This week’s featured webinar notes are from a February 6th webinar hosted by Preparis. The event is available on demand on their website. The event was fascinating, in no small part because of the qualifications of the speakers and the organizations they represent.
This week’s webinar notes are from the Next Level Purchasing Association’s January webinar on IT and Procurement. Bill Dorn, the VP of Operations from Source One Management Services was the main presenter. You may also know Bill as the co-author of Managing Indirect Spend with Source One’s Joe Payne. Although the full event and presentation are only available to NLPA Premium members, I will share an exclusive excerpt of the audio in my weekly procurement update on Blog Talk Radio update on Monday, February 10th.
“Very few organizations manage sourcing so well that there is no room for big gains. Category management is about changing sourcing in a radical way or a way that gives radical improvements.” (p. 33)
This quote from Jonathan O’Brien’s Category Management in Purchasing neatly sums up not only the idea of category management as he defines it, but also the full use of the content in his book, which is to support purchasing or procurement teams with a desire to significantly improve the way they manage sources of supply. The book provides all the background, strategy and tactics to stage a successful procurement transformation along category lines.
This week’s webinar notes are from a January 9th event hosted by Procurement Leaders and sponsored by iValua, with a case study presented by Whirlpool. The event is available for replay on iValua's site. If you are interested in more on the topics covered in the webinar, you can also download a free report (no registration required) that shares the results of iValua’s first Procurement Executives survey.
This week’s webinar notes are from a December 2013 event presented by Coupa and CFO.com with featured speakers from Deloitte and Blackstone Group. The event is available on demand on CFO.com and if you are interested in the content, there are two Deloitte whitepapers you can download:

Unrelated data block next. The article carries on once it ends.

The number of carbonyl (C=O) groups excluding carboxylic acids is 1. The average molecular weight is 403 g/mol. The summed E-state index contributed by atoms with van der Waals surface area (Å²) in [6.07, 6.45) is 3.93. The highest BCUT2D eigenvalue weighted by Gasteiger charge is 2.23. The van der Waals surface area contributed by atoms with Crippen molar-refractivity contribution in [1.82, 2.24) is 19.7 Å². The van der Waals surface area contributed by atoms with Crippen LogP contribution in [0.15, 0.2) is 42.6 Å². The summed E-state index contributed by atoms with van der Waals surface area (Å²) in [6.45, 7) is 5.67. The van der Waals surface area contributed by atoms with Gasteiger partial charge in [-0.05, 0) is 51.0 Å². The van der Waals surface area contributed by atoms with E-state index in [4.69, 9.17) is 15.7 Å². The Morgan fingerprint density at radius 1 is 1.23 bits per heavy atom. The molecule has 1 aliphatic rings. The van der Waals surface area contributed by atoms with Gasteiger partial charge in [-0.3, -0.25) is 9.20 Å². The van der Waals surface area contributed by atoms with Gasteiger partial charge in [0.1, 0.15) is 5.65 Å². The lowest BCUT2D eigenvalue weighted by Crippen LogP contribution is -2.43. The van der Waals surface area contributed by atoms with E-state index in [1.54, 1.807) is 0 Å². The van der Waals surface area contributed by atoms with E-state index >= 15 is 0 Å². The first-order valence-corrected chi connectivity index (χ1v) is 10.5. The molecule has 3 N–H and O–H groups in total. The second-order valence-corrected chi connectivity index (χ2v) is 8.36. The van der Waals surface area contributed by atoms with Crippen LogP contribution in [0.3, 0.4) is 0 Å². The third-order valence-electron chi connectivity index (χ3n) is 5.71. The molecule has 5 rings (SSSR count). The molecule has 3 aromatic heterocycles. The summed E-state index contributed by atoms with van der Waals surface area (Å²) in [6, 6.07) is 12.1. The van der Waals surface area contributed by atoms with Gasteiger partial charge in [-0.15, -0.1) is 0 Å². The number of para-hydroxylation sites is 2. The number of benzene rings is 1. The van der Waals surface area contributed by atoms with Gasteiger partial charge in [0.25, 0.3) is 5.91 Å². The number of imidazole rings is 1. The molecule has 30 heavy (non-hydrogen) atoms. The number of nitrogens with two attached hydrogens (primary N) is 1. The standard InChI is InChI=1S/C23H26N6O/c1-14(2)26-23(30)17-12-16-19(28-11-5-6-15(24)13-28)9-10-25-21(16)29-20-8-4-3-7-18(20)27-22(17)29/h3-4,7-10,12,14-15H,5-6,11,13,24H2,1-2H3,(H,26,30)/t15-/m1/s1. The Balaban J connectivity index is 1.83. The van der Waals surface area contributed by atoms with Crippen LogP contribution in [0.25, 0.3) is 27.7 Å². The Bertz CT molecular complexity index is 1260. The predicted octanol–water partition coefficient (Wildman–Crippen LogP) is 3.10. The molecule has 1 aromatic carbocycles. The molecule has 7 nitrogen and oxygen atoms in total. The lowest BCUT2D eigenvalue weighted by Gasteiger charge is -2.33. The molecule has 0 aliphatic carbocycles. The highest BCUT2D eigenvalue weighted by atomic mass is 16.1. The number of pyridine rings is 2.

- Charting the course - Why procurement must transform itself by 2020
- The Deloitte Global CPO Survey 2013
While the four trends defined by Deloitte’s John Mavriyannakis are new topics for procurement, he did offer some interesting updates, added to by practitioner commentary by Blackstone’s Scott Whitehill.
This week’s webinar notes are from a December 4th event presented by Ardent Partners on what they have dubbed “The New Procurement”. If you want to read more from Andrew Bartolini and his team, visit CPOrising.com.
I have read and reviewed a number of business publications, most of them directly related to supply management, but The CPO is truly a unique creation. This book captures the adventure of procurement by outlining principles and concepts for success – not through dry or prescriptive chapters – but through the very engaging story of a fictional CPO and the challenges he faces on the job and at home. Thomas Sutter, the main character (dare I say hero?), captured my attention immediately and held it right through the final pages. I’ll even admit (my apologies to the authors for cheating) that at one point I was so wrapped up in the interpersonal dynamics of the story that I peeked ahead to read the end so that I might relax and absorb the full message of the book as I went.
This week’s webinar notes are from a November 13th event presented by Aubrey Daniels, a clinical psychologist who is sometimes referred to as “the father of performance management”, as he was one of the first to make extensive use of the science of behavior analysis in business (Wikipedia). I did not get to listen to the event live because a week and a half in advance the registration for the live event was already full – a clear nod to the importance of the topic and the credibility of the speaker.
When we think about the concept of branding from a corporate perspective, we think of the associations consumers and stakeholders have formed in response to our company, products, logo, etc. From a procurement perspective, brand or reputational risk is one of the most important things we are stewards of when we make decisions about the supply partners our company will form relationships with. But the value of building, having, and maintaining a brand extends far beyond the corporate level.